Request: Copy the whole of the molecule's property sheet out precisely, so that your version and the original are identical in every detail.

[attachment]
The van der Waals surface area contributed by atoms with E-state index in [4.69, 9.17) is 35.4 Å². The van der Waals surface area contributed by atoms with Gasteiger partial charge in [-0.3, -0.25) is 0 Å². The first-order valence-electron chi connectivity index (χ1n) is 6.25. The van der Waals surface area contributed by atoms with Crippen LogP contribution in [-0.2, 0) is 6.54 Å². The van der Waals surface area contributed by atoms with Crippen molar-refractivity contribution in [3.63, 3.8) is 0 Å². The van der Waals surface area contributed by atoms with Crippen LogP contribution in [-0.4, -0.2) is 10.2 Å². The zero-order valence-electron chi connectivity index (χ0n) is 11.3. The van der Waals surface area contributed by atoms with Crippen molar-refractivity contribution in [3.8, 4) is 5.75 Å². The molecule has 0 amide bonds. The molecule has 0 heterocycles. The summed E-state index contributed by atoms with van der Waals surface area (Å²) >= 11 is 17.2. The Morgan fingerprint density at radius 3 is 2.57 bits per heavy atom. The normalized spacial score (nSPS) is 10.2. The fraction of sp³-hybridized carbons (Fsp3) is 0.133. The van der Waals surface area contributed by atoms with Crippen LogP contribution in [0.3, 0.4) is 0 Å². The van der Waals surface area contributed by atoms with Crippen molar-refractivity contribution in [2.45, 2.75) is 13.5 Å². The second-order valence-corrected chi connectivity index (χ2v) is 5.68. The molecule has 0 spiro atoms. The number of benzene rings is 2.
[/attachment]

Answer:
The van der Waals surface area contributed by atoms with E-state index in [4.69, 9.17) is 35.4 Å². The van der Waals surface area contributed by atoms with Gasteiger partial charge in [-0.3, -0.25) is 0 Å². The first-order valence-electron chi connectivity index (χ1n) is 6.25. The van der Waals surface area contributed by atoms with Crippen LogP contribution in [-0.2, 0) is 6.54 Å². The van der Waals surface area contributed by atoms with Crippen molar-refractivity contribution in [3.63, 3.8) is 0 Å². The van der Waals surface area contributed by atoms with Crippen LogP contribution in [-0.4, -0.2) is 10.2 Å². The zero-order valence-electron chi connectivity index (χ0n) is 11.3. The van der Waals surface area contributed by atoms with Crippen molar-refractivity contribution in [3.8, 4) is 5.75 Å². The molecule has 0 amide bonds. The molecule has 0 heterocycles. The summed E-state index contributed by atoms with van der Waals surface area (Å²) >= 11 is 17.2. The Morgan fingerprint density at radius 3 is 2.57 bits per heavy atom. The normalized spacial score (nSPS) is 10.2. The fraction of sp³-hybridized carbons (Fsp3) is 0.133. The van der Waals surface area contributed by atoms with Crippen LogP contribution in [0.3, 0.4) is 0 Å². The van der Waals surface area contributed by atoms with Crippen molar-refractivity contribution in [2.45, 2.75) is 13.5 Å². The second-order valence-corrected chi connectivity index (χ2v) is 5.68. The molecule has 0 spiro atoms. The number of benzene rings is 2.